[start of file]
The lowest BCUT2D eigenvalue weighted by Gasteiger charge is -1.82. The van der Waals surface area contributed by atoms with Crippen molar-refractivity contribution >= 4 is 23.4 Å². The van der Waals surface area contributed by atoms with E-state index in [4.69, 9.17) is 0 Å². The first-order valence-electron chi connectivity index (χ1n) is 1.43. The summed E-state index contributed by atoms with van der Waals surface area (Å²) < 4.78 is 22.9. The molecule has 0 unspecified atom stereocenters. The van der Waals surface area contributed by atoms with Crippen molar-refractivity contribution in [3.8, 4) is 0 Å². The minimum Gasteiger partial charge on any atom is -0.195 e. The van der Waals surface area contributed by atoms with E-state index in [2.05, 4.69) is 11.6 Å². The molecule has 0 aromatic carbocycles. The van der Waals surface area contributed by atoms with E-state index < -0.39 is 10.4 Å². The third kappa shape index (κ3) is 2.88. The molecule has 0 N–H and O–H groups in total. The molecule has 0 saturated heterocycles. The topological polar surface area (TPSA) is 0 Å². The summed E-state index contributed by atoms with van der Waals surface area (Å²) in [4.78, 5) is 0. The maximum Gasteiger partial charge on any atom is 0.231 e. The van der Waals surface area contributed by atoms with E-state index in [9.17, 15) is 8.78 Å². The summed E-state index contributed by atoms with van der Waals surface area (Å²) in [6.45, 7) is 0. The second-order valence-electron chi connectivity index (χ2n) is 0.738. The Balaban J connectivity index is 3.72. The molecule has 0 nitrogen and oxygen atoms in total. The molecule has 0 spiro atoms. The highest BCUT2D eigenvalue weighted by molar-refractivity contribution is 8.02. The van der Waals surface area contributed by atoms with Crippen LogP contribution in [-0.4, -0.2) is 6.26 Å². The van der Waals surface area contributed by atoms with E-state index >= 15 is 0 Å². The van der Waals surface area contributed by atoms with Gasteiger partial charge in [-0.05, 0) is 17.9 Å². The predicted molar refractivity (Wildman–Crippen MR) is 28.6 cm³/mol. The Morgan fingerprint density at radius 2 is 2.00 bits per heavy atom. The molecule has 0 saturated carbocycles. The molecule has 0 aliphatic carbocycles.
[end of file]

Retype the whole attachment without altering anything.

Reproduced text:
The lowest BCUT2D eigenvalue weighted by Gasteiger charge is -1.82. The van der Waals surface area contributed by atoms with Crippen molar-refractivity contribution >= 4 is 23.4 Å². The van der Waals surface area contributed by atoms with E-state index in [4.69, 9.17) is 0 Å². The first-order valence-electron chi connectivity index (χ1n) is 1.43. The summed E-state index contributed by atoms with van der Waals surface area (Å²) < 4.78 is 22.9. The molecule has 0 unspecified atom stereocenters. The van der Waals surface area contributed by atoms with Crippen molar-refractivity contribution in [3.8, 4) is 0 Å². The minimum Gasteiger partial charge on any atom is -0.195 e. The van der Waals surface area contributed by atoms with E-state index in [2.05, 4.69) is 11.6 Å². The molecule has 0 aromatic carbocycles. The van der Waals surface area contributed by atoms with E-state index < -0.39 is 10.4 Å². The third kappa shape index (κ3) is 2.88. The molecule has 0 N–H and O–H groups in total. The molecule has 0 saturated heterocycles. The topological polar surface area (TPSA) is 0 Å². The summed E-state index contributed by atoms with van der Waals surface area (Å²) in [4.78, 5) is 0. The maximum Gasteiger partial charge on any atom is 0.231 e. The van der Waals surface area contributed by atoms with E-state index in [9.17, 15) is 8.78 Å². The summed E-state index contributed by atoms with van der Waals surface area (Å²) in [6.45, 7) is 0. The second-order valence-electron chi connectivity index (χ2n) is 0.738. The Balaban J connectivity index is 3.72. The molecule has 0 nitrogen and oxygen atoms in total. The molecule has 0 spiro atoms. The highest BCUT2D eigenvalue weighted by molar-refractivity contribution is 8.02. The van der Waals surface area contributed by atoms with Crippen LogP contribution in [-0.4, -0.2) is 6.26 Å². The van der Waals surface area contributed by atoms with E-state index >= 15 is 0 Å². The van der Waals surface area contributed by atoms with Gasteiger partial charge in [-0.05, 0) is 17.9 Å². The predicted molar refractivity (Wildman–Crippen MR) is 28.6 cm³/mol. The Morgan fingerprint density at radius 2 is 2.00 bits per heavy atom. The molecule has 0 saturated carbocycles. The molecule has 0 aliphatic carbocycles.